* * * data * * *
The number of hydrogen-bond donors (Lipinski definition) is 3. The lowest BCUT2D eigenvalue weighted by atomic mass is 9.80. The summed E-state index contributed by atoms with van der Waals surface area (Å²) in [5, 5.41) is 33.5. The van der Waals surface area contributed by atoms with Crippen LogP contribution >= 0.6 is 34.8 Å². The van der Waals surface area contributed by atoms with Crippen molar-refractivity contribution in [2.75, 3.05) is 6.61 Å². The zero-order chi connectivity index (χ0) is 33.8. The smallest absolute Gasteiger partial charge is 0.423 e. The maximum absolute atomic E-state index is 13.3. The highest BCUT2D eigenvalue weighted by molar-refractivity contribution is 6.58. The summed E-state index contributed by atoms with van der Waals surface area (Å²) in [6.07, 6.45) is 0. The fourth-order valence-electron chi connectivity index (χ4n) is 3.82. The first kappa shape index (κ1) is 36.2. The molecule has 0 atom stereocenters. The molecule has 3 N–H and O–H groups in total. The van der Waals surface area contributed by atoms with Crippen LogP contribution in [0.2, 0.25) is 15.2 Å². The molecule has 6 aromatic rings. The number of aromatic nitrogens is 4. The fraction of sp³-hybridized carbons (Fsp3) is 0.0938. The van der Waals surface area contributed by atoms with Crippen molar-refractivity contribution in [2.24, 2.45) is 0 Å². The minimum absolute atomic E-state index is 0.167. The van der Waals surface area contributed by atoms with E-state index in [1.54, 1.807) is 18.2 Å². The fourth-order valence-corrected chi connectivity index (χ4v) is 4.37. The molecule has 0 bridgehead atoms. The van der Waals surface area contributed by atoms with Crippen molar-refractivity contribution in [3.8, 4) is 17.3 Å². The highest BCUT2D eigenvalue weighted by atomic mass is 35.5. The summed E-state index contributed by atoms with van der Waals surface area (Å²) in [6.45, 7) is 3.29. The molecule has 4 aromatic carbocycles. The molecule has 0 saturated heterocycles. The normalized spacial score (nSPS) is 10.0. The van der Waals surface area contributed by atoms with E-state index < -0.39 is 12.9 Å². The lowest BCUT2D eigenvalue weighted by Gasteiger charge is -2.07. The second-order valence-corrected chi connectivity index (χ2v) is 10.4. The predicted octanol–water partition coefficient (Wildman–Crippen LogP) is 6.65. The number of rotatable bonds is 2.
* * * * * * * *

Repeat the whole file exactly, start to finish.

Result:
The number of hydrogen-bond donors (Lipinski definition) is 3. The lowest BCUT2D eigenvalue weighted by atomic mass is 9.80. The summed E-state index contributed by atoms with van der Waals surface area (Å²) in [5, 5.41) is 33.5. The van der Waals surface area contributed by atoms with Crippen LogP contribution >= 0.6 is 34.8 Å². The van der Waals surface area contributed by atoms with Crippen molar-refractivity contribution in [2.75, 3.05) is 6.61 Å². The zero-order chi connectivity index (χ0) is 33.8. The smallest absolute Gasteiger partial charge is 0.423 e. The maximum absolute atomic E-state index is 13.3. The highest BCUT2D eigenvalue weighted by molar-refractivity contribution is 6.58. The summed E-state index contributed by atoms with van der Waals surface area (Å²) in [6.07, 6.45) is 0. The fourth-order valence-electron chi connectivity index (χ4n) is 3.82. The first kappa shape index (κ1) is 36.2. The molecule has 0 atom stereocenters. The molecule has 3 N–H and O–H groups in total. The van der Waals surface area contributed by atoms with Crippen LogP contribution in [0.2, 0.25) is 15.2 Å². The molecule has 6 aromatic rings. The number of aromatic nitrogens is 4. The fraction of sp³-hybridized carbons (Fsp3) is 0.0938. The van der Waals surface area contributed by atoms with Crippen molar-refractivity contribution in [2.24, 2.45) is 0 Å². The minimum absolute atomic E-state index is 0.167. The van der Waals surface area contributed by atoms with E-state index in [1.54, 1.807) is 18.2 Å². The fourth-order valence-corrected chi connectivity index (χ4v) is 4.37. The molecule has 0 bridgehead atoms. The van der Waals surface area contributed by atoms with Crippen molar-refractivity contribution in [3.8, 4) is 17.3 Å². The highest BCUT2D eigenvalue weighted by atomic mass is 35.5. The summed E-state index contributed by atoms with van der Waals surface area (Å²) in [6.45, 7) is 3.29. The molecule has 4 aromatic carbocycles. The molecule has 0 saturated heterocycles. The normalized spacial score (nSPS) is 10.0. The van der Waals surface area contributed by atoms with E-state index < -0.39 is 12.9 Å². The lowest BCUT2D eigenvalue weighted by Gasteiger charge is -2.07. The second-order valence-corrected chi connectivity index (χ2v) is 10.4. The predicted octanol–water partition coefficient (Wildman–Crippen LogP) is 6.65. The number of rotatable bonds is 2.